Wastewater Lagoons & Aroma

June 11, 2020
Maintaining aerobic conditions in wastewater lagoons at food & beverage processing facilities

About the author:

Jim Lauria is vice president of sales & marketing for Mazzei Injector. Lauria can be reached at [email protected].

While a pleasant aroma enhances the consumption experience of food and beverages, odors around wastewater lagoons at food and beverage processing plants can be a different story.

Maintaining aerobic conditions in wastewater lagoons at processing facilities can be a vital element in minimizing odor and reducing biological oxygen demand (BOD).

Lagoons can be a challenge to aerate from the perspective of efficacy—overcoming the challenge of getting air deep enough into the water and ensuring that it is dissolved into solution. Professionals have relied on pushing air from the surface into the lagoon. 

Surface systems typically rely on surface aerators, also known as “splashers,” or high-horsepower systems that try to push air bubbles down into the wastewater, fighting the natural tendency of air bubbles to float toward the surface. Releasing air into the bottom of the lagoon so it bubbles up through the lagoon’s profile has proven to be more efficient and effective than either of the surface approaches. 

Greater Solubility Potential

The solubility potential of air in water increases under higher pressure. As a result, it is more effective to inject air under the pressure naturally provided by the water column than it is to try to push atmospheric air into the upper few feet of the lagoon.

When the manager of a 30 million gal wastewater lagoon at an American food processing plant replaced his company’s 16 surface aerators—each with its own 25-hp drive motor—with a system of 40-hp-pumps, submerged nozzles and venturi injectors, the system’s energy costs dropped by more than 30%. 

The system, which has been in place for more than a decade, directs a sidestream of wastewater through Venturi injectors manufactured by the Mazzei Injector Co. As the wastewater passes through the injector, it undergoes the Venturi effect, creating a zone of low pressure at the injector’s suction port.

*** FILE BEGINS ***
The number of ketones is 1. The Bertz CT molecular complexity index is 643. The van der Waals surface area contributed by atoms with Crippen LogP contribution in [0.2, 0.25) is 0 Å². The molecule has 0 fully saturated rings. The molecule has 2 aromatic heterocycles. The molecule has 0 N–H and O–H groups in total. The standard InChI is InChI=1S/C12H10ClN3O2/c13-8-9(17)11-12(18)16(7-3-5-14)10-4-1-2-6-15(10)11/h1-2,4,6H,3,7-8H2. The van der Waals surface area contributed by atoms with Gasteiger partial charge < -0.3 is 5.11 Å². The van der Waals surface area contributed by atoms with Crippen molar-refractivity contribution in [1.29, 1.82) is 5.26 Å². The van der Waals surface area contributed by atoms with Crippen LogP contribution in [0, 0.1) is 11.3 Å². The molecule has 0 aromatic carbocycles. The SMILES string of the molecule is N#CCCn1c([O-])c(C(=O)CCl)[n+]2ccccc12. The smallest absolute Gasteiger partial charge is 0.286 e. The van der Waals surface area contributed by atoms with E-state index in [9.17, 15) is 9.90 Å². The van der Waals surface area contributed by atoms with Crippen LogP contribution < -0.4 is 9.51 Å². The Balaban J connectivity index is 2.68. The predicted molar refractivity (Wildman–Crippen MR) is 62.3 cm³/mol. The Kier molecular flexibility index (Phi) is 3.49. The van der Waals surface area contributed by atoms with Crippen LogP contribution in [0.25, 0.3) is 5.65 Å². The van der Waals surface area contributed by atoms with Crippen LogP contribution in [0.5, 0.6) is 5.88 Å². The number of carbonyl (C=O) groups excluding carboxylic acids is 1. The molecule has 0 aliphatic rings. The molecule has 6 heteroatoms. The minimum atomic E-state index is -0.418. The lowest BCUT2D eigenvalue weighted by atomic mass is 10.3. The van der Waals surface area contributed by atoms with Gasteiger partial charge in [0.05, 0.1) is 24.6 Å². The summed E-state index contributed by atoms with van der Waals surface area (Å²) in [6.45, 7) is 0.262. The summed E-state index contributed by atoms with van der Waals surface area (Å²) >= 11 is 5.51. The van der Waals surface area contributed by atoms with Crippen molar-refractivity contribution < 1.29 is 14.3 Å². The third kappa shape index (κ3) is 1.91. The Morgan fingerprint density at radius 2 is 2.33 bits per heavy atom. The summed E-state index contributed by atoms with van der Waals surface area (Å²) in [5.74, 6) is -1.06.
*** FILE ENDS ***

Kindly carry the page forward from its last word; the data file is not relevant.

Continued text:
That low pressure flow draws air into the injector from outside, mixing and shearing it as it blends with the wastewater to form an air and liquid mixture. The aerated solution is pumped through pipes to mass transfer multiplier (MTM) nozzles, which further shear and mix the gas fraction of the flow as it enters the bottom of the lagoon.

The result is a cloud of bubbles, swirling and mixing at a speed of 25 ft per second. The shearing action is important, especially in a wastewater environment, as it disrupts the coating action of greases, surfactants and grime that can interfere with transfer across the gas and water interface. 

Using computational fluid dynamics (CFD) modeling, designers can optimize the configuration of the system—from the horsepower of the pumps to the size and placement of the injectors and nozzles—to ensure proper mixing and circulation within the lagoon.

Safer & Easier to Maintain

The manager of the food processing plant was eager to free his crews from the dangerous job of maintaining surface aerators. A crew member had fallen out of a maintenance boat while working on an aerator, creating a potentially deadly situation. The fact that workers had to maintain 16 separate drive motors in the surface aeration system, as well as the blades and drive trains for each unit, added to its expense. 

By contrast, the Venturi system is driven by pump stations that are situated on dry ground, minimizing the need for workers to maintain machinery in a pathogen-rich environment of splashing wastewater. Those pump stations also contain the only moving parts in the system, reducing maintenance.

Reducing BOD

Odor control requires just enough oxygen to inhibit the activity of anaerobic bacteria that form hydrogen sulfide gas. To create the conditions that reduce biological oxygen demand, more aeration is required. When using venturi injectors and MTM nozzles, even high levels of air transfer are possible with minimal energy and infrastructure.

In Central America, a coffee processing facility maintains a 1.2 million gal lagoon fed by 1,000 cu meters per day of effluent water during the harvest season. Plant management selected a Venturi/MTM system because of the ease and speed of installation. With 210 meters of PVC pipe, the facility was up and running quickly.

The entire system operates with just a pair of small pumps. Each pump pushes a sidestream through Mazzei 4091 Venturi injectors at a pressure of approximately 15 psi. In turn, each injector discharges aerated water through a pair of 4-in. MTM nozzles positioned at the bottom of the lagoon. The system reduces BOD from influent levels of more than 12,000 ppm to less than 9,000 ppm.

From the lagoon, the treated wastewater is transferred to a settling pond, where total suspended solids fall from influent levels of 825 ppm to 128 ppm, which is clean enough to run through an irrigation system that sustains the company’s coffee plantation.

More contact, more mixing, less energy, and less moving parts are making Venturi systems a powerful force in wastewater treatment systems in the food and beverage industry, whether the goal is odor control or more intensive aeration to reduce BOD.

About the Author

Jim Lauria